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To stop mob justice, restore SA’s faith in our criminal justice ...


To stop mob justice, restore SA’s faith in our criminal justice system

While sometimes understandable, mob justice is not acceptable as only the state has the right to render justice

Dr Sazelo Mkhize, Khanyisile Majola and Dr Samuel Fikiri Cinini

Mob justice has been observed in diverse cultural and historical settings. It takes hold when the population deems local government and law enforcement ineffective and untrustworthy. This phenomenon emerged in many modern post-conflict states such as the post-Civil War US, post-World War 2 Eastern Europe, and Northern Ireland.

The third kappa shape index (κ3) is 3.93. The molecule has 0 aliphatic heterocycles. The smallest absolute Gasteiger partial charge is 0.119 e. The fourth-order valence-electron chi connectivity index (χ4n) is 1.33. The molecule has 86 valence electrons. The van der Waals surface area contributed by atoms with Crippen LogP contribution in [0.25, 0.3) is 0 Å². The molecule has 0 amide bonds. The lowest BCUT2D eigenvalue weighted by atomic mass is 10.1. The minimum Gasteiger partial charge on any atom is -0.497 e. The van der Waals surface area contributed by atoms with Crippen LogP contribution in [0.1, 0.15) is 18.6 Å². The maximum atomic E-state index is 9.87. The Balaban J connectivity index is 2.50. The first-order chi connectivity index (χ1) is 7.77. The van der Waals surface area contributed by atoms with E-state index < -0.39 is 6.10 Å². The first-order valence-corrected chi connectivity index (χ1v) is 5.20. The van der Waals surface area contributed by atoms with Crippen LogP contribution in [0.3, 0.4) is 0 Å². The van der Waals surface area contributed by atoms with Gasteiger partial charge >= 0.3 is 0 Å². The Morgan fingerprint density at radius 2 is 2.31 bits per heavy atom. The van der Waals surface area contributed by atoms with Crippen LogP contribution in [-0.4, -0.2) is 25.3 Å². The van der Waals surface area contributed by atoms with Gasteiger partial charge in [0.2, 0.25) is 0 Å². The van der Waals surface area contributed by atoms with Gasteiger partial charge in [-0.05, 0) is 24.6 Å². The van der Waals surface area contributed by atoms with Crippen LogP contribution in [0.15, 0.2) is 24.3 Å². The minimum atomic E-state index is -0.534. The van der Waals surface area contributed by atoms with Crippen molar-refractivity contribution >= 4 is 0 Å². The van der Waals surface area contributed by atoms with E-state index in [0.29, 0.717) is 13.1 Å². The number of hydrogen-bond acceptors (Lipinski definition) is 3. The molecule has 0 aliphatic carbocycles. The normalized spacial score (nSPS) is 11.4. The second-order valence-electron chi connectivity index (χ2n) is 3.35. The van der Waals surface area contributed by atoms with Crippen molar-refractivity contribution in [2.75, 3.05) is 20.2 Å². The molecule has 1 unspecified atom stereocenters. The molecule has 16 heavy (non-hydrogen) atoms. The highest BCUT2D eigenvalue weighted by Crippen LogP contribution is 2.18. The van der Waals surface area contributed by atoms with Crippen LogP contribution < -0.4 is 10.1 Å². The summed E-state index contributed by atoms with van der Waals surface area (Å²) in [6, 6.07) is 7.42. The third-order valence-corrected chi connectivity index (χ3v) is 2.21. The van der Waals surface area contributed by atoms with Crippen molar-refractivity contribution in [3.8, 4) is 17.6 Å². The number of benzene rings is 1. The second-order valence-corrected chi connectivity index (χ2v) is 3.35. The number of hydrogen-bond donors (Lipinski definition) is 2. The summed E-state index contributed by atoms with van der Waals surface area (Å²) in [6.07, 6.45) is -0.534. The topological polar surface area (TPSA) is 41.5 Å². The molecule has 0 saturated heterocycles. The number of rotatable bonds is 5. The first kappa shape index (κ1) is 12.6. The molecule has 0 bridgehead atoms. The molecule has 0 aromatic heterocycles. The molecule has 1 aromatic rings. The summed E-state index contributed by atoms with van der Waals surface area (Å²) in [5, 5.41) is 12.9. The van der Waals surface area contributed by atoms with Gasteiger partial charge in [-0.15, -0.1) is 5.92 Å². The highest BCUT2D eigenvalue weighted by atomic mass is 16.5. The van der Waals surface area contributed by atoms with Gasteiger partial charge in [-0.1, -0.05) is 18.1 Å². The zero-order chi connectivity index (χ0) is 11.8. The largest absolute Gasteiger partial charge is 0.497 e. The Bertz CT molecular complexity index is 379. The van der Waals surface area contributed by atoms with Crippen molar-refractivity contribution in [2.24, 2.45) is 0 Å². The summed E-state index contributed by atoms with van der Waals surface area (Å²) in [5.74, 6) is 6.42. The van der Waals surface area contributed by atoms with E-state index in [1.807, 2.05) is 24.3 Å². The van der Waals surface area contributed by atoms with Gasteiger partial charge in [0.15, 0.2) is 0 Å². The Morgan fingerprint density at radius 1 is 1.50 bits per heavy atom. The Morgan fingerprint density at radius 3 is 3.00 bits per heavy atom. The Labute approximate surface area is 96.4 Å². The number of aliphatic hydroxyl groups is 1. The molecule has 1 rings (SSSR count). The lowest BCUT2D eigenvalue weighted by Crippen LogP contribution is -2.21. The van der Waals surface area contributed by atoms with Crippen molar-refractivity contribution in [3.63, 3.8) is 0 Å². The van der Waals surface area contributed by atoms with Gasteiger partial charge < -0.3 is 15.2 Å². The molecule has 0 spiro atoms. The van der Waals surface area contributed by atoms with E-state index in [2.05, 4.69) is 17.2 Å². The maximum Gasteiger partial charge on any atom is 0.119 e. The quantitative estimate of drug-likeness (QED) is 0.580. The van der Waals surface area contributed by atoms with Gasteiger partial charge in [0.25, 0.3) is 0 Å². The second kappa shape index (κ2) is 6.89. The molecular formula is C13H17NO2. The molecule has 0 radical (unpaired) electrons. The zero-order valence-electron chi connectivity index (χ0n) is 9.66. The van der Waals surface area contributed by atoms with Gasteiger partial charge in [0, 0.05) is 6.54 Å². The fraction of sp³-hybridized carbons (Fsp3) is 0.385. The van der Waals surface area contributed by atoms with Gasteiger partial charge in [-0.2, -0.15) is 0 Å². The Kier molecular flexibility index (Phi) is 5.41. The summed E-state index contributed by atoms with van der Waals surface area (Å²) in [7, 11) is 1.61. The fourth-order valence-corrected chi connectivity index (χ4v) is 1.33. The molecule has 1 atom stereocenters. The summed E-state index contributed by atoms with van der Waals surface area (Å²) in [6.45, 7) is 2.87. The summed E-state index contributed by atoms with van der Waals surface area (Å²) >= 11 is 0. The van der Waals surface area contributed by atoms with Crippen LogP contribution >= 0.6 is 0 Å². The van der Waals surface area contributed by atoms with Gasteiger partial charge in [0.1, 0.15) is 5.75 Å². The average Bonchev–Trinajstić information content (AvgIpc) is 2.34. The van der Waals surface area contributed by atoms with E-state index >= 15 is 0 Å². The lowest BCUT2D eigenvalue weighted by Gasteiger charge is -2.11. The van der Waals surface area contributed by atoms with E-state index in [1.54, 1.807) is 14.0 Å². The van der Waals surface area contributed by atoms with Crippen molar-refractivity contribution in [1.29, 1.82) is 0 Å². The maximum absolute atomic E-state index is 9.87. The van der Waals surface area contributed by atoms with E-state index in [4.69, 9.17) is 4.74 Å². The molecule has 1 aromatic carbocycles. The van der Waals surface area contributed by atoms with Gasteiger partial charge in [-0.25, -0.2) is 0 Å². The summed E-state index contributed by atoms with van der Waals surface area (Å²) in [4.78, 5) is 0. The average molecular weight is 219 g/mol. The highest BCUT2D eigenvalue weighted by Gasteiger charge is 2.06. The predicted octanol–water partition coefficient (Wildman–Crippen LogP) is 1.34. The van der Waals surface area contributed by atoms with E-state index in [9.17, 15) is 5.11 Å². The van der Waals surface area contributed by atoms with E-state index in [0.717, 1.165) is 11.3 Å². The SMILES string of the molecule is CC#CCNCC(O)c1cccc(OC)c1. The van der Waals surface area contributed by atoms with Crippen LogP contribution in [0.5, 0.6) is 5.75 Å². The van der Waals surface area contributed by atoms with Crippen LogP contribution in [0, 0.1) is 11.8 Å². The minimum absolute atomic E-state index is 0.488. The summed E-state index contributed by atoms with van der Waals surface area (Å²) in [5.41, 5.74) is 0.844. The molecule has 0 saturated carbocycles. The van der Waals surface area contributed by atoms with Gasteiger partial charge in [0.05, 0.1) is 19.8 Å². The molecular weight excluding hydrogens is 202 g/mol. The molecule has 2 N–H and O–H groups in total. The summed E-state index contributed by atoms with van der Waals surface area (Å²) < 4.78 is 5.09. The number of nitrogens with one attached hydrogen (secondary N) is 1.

SA became a democratic country in 1994, marking the end of the harsh, protracted apartheid regime. Over many decades, institutionalised racial segregation and state-sanctioned violence eroded trust between communities and law enforcement; and the relationship was characterised by extreme antagonism. Despite efforts to police society more inclusively, high levels of inequality, as well as crime and interpersonal violence (IPV), persist.

The word “crime” generally evokes images of murder, rape, drug abuse, drug trafficking, terrorism, aggravated assault, aggravated burglary, armed robbery, arson, theft, or similar dramatic acts. Anyone committing one or more of these crimes is subject to mob justice where law enforcement fails to attend to the matter urgently...

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